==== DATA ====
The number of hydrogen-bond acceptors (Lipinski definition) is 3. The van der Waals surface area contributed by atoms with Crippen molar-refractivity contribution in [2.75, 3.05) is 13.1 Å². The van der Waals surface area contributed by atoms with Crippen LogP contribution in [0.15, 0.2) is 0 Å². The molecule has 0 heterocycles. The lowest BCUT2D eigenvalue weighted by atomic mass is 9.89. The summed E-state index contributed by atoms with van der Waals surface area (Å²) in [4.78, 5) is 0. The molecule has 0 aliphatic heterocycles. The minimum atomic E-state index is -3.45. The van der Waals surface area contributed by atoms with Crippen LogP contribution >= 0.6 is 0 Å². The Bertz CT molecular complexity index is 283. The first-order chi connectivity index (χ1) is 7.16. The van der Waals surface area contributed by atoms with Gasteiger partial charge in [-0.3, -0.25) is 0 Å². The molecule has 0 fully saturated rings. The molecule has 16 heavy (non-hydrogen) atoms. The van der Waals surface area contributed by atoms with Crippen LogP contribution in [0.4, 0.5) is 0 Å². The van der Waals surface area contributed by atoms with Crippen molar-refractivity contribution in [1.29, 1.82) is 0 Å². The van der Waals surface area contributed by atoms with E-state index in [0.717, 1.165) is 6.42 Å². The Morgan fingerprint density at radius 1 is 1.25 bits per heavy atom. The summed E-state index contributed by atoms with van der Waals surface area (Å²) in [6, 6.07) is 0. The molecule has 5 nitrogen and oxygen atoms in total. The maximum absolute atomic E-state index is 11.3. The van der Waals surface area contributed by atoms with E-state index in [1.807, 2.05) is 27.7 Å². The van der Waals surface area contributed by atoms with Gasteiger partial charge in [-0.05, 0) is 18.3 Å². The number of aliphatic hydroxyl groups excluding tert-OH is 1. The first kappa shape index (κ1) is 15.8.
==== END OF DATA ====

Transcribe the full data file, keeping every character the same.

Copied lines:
The number of hydrogen-bond acceptors (Lipinski definition) is 3. The van der Waals surface area contributed by atoms with Crippen molar-refractivity contribution in [2.75, 3.05) is 13.1 Å². The van der Waals surface area contributed by atoms with Crippen LogP contribution in [0.15, 0.2) is 0 Å². The molecule has 0 heterocycles. The lowest BCUT2D eigenvalue weighted by atomic mass is 9.89. The summed E-state index contributed by atoms with van der Waals surface area (Å²) in [4.78, 5) is 0. The molecule has 0 aliphatic heterocycles. The minimum atomic E-state index is -3.45. The van der Waals surface area contributed by atoms with Crippen LogP contribution >= 0.6 is 0 Å². The Bertz CT molecular complexity index is 283. The first-order chi connectivity index (χ1) is 7.16. The van der Waals surface area contributed by atoms with Gasteiger partial charge in [-0.3, -0.25) is 0 Å². The molecule has 0 fully saturated rings. The molecule has 16 heavy (non-hydrogen) atoms. The van der Waals surface area contributed by atoms with Crippen LogP contribution in [0.4, 0.5) is 0 Å². The van der Waals surface area contributed by atoms with Crippen molar-refractivity contribution in [1.29, 1.82) is 0 Å². The van der Waals surface area contributed by atoms with E-state index in [0.717, 1.165) is 6.42 Å². The Morgan fingerprint density at radius 1 is 1.25 bits per heavy atom. The summed E-state index contributed by atoms with van der Waals surface area (Å²) in [6, 6.07) is 0. The molecule has 5 nitrogen and oxygen atoms in total. The maximum absolute atomic E-state index is 11.3. The van der Waals surface area contributed by atoms with E-state index in [1.807, 2.05) is 27.7 Å². The van der Waals surface area contributed by atoms with Gasteiger partial charge in [-0.05, 0) is 18.3 Å². The number of aliphatic hydroxyl groups excluding tert-OH is 1. The first kappa shape index (κ1) is 15.8.